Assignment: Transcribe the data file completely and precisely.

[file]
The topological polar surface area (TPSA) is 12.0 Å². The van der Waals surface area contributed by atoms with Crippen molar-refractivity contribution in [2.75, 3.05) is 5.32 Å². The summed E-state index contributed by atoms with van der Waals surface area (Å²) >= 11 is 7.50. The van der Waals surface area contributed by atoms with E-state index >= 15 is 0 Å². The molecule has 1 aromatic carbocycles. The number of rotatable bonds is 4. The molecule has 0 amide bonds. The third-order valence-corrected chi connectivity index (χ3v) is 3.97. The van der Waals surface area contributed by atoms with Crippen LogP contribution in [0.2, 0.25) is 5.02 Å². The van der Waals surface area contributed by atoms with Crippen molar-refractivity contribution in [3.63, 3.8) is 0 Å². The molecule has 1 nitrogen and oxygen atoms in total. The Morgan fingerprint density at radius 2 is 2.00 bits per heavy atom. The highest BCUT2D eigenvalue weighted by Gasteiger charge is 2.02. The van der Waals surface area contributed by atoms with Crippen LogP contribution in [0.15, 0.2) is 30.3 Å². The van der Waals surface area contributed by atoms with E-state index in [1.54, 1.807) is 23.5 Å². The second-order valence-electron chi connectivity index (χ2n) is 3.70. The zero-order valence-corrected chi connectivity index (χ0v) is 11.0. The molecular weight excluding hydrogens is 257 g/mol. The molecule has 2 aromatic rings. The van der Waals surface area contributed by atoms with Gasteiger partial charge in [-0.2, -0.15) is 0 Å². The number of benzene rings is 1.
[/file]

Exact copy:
The topological polar surface area (TPSA) is 12.0 Å². The van der Waals surface area contributed by atoms with Crippen molar-refractivity contribution in [2.75, 3.05) is 5.32 Å². The summed E-state index contributed by atoms with van der Waals surface area (Å²) >= 11 is 7.50. The van der Waals surface area contributed by atoms with E-state index >= 15 is 0 Å². The molecule has 1 aromatic carbocycles. The number of rotatable bonds is 4. The molecule has 0 amide bonds. The third-order valence-corrected chi connectivity index (χ3v) is 3.97. The van der Waals surface area contributed by atoms with Crippen LogP contribution in [0.2, 0.25) is 5.02 Å². The van der Waals surface area contributed by atoms with Crippen molar-refractivity contribution in [3.63, 3.8) is 0 Å². The molecule has 1 nitrogen and oxygen atoms in total. The Morgan fingerprint density at radius 2 is 2.00 bits per heavy atom. The highest BCUT2D eigenvalue weighted by Gasteiger charge is 2.02. The van der Waals surface area contributed by atoms with Crippen LogP contribution in [0.15, 0.2) is 30.3 Å². The van der Waals surface area contributed by atoms with E-state index in [1.54, 1.807) is 23.5 Å². The second-order valence-electron chi connectivity index (χ2n) is 3.70. The zero-order valence-corrected chi connectivity index (χ0v) is 11.0. The molecular weight excluding hydrogens is 257 g/mol. The molecule has 2 aromatic rings. The van der Waals surface area contributed by atoms with Gasteiger partial charge in [-0.2, -0.15) is 0 Å². The number of benzene rings is 1.